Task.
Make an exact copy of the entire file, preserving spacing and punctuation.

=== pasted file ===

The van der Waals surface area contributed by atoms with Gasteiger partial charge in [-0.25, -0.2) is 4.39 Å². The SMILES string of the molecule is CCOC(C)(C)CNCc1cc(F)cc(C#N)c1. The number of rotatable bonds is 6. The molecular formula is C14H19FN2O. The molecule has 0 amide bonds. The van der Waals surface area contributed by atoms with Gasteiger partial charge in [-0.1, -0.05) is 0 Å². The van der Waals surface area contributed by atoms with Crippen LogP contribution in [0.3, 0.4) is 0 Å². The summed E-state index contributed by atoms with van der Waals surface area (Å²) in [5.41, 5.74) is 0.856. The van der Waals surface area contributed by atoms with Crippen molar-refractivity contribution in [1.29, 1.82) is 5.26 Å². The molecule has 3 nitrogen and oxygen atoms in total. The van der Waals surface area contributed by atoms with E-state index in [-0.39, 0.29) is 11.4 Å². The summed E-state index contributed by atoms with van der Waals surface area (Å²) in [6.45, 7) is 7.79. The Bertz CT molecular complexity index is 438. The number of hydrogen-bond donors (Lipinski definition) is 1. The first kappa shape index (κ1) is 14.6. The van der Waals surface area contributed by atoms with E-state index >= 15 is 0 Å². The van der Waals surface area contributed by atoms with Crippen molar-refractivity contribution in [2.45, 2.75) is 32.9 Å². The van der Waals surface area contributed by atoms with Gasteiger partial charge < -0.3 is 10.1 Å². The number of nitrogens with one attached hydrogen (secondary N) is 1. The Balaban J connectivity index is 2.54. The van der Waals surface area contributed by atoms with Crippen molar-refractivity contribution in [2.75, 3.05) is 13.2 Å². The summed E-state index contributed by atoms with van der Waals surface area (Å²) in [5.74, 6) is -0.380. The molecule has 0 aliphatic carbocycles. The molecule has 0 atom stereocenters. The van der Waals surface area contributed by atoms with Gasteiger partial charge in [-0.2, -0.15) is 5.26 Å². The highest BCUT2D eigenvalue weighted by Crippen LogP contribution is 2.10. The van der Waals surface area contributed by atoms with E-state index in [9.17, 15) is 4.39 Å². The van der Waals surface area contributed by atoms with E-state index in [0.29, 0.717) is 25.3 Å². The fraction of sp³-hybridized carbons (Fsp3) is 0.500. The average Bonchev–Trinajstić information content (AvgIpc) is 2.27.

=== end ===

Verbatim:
The van der Waals surface area contributed by atoms with Gasteiger partial charge in [-0.25, -0.2) is 4.39 Å². The SMILES string of the molecule is CCOC(C)(C)CNCc1cc(F)cc(C#N)c1. The number of rotatable bonds is 6. The molecular formula is C14H19FN2O. The molecule has 0 amide bonds. The van der Waals surface area contributed by atoms with Gasteiger partial charge in [-0.1, -0.05) is 0 Å². The van der Waals surface area contributed by atoms with Crippen LogP contribution in [0.3, 0.4) is 0 Å². The summed E-state index contributed by atoms with van der Waals surface area (Å²) in [5.41, 5.74) is 0.856. The van der Waals surface area contributed by atoms with Crippen molar-refractivity contribution in [1.29, 1.82) is 5.26 Å². The molecule has 3 nitrogen and oxygen atoms in total. The van der Waals surface area contributed by atoms with E-state index in [-0.39, 0.29) is 11.4 Å². The summed E-state index contributed by atoms with van der Waals surface area (Å²) in [6.45, 7) is 7.79. The Bertz CT molecular complexity index is 438. The number of hydrogen-bond donors (Lipinski definition) is 1. The first kappa shape index (κ1) is 14.6. The van der Waals surface area contributed by atoms with E-state index >= 15 is 0 Å². The van der Waals surface area contributed by atoms with Crippen molar-refractivity contribution in [2.45, 2.75) is 32.9 Å². The van der Waals surface area contributed by atoms with Gasteiger partial charge < -0.3 is 10.1 Å². The number of nitrogens with one attached hydrogen (secondary N) is 1. The Balaban J connectivity index is 2.54. The van der Waals surface area contributed by atoms with Crippen molar-refractivity contribution in [2.75, 3.05) is 13.2 Å². The summed E-state index contributed by atoms with van der Waals surface area (Å²) in [5.74, 6) is -0.380. The molecule has 0 aliphatic carbocycles. The molecule has 0 atom stereocenters. The van der Waals surface area contributed by atoms with Gasteiger partial charge in [-0.2, -0.15) is 5.26 Å². The highest BCUT2D eigenvalue weighted by Crippen LogP contribution is 2.10. The van der Waals surface area contributed by atoms with E-state index in [9.17, 15) is 4.39 Å². The van der Waals surface area contributed by atoms with E-state index in [0.29, 0.717) is 25.3 Å². The fraction of sp³-hybridized carbons (Fsp3) is 0.500. The average Bonchev–Trinajstić information content (AvgIpc) is 2.27.